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Author Topic: Keeping the price of your rail travel down.  (Read 27057 times)
grahame
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« Reply #15 on: February 15, 2011, 09:37:38 pm »

Errr. so it is. Sorry Mods, delete please.

[Note to self - Read twice before posting!]

Maybe a bit about it being even cheaper with an off-peak ticket Pad-Did but only on certain trains?

Yes, maybe I could have added more to the thread, Chris, but as I recall I was trying to explain a series of specific examples rather than give an overall explanation that got lost in a flood of "if"s and "however"s.

There is another section in my original post which suggest you travel offpeak if you can, and I think that sorta covers the extra bits your asking for ...
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Four Track, Now!
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« Reply #16 on: April 15, 2012, 12:09:03 am »

It's perfectly simple. If you're not getting your hair cut, you don't have to move your brother's clothes down to the lower peg. You simply collect his note before lunch, after you've done your scripture prep, when you've written your letter home, before rest, move your own clothes onto the lower peg, greet the visitors, and report to Mr. Viney that you've had your chit signed. You are then entitled to buy, so long as no fewer than thirteen days (not including Michaelmas Day, unless it is a full moon) have elapsed since your wife began her premature labour, to buy a ticket for a train at 3.20AM to a station near to London Waterloo, unless QPR lose by more than 3 goals, or the NASDAQ index rises (nuclear power excepted) by less than four points above the Mirabel rate, for a price equal to (or less than) the increase in price of your electricity bill in percentage terms, unless you change at Swindon. Or not.
You can always buy two single tickets to and from Paddington, and an off-peak return to Didcot Parkway to keep costs down if you are travelling from Bristol.
Or so it seems. Not easy, is it?
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teamsaint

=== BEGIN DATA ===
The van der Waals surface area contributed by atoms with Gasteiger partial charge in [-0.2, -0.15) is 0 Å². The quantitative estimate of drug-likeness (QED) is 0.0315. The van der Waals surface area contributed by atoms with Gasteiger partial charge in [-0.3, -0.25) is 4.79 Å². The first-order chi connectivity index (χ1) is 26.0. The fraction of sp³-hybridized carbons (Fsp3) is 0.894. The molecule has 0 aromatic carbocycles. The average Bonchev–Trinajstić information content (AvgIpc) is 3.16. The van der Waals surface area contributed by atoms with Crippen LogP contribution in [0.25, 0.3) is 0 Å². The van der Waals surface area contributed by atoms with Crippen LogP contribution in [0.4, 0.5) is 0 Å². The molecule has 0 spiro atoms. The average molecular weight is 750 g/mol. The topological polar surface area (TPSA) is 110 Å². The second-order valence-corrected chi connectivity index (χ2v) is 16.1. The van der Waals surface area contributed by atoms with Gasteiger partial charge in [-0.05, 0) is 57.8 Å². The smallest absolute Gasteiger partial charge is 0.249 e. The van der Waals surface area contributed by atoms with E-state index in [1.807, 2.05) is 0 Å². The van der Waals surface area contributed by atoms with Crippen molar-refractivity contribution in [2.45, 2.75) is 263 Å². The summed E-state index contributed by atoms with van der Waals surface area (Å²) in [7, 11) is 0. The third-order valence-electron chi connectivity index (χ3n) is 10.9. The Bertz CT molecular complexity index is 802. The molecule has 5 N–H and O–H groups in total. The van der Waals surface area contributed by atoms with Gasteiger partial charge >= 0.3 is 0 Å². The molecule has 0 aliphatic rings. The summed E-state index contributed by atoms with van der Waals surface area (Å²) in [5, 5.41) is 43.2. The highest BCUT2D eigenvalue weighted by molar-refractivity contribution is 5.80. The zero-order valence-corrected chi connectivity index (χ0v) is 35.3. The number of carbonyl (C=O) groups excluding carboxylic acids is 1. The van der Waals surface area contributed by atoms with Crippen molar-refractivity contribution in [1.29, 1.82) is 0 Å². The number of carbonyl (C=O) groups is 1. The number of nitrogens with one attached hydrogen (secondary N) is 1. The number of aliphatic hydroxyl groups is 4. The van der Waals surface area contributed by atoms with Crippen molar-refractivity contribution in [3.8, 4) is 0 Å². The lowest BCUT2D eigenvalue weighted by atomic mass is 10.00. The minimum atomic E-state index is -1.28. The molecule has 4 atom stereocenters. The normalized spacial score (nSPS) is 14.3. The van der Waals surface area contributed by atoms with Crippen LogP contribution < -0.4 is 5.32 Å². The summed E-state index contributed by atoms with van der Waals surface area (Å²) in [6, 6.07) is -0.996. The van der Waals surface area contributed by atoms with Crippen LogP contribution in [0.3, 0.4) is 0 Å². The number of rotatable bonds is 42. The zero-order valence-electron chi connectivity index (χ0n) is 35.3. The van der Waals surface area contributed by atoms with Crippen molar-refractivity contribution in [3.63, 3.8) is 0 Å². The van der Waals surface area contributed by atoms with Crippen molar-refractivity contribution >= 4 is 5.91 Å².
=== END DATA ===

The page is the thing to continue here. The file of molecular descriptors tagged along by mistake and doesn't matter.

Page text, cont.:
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« Reply #17 on: October 04, 2013, 08:16:03 pm »

Can anybody explain the logic behind the geographical area covered by the network Railcard please?

In particular why it stops at Salisbury on the Portsmouth /Salisbury Line, and doesn't cover Swindon/Stroud.

(Sorry if its very obvious !!)
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grahame
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« Reply #18 on: October 04, 2013, 08:20:30 pm »

Can anybody explain the logic behind the geographical area covered by the network Railcard please?

No - there is no logic  Grin

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In particular why it stops at Salisbury on the Portsmouth /Salisbury Line, and doesn't cover Swindon/Stroud.

But in all seriousness, there is a historic logic in that the Network area was that covered by London commuter trains.  Intercity only lines (as-were at the time) are not included.
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bignosemac
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« Reply #19 on: October 04, 2013, 08:35:22 pm »

The Network Railcard covers the area that was formerly the domain of Network SouthEast - one of former state operator British Rail's passenger 'sectors', created in 1982 - originally called the London & South Eastern Sector.

The Network Railcard had some of its terms and conditions protected by government when British Rail was privatised in 1994. One of those was the area it covered.

So, whilst the area covered is no longer the domain of one operator, the Network Railcard continues to be valid in this historic area. And there have actually been a few extensions to the area of validity since it was introduced.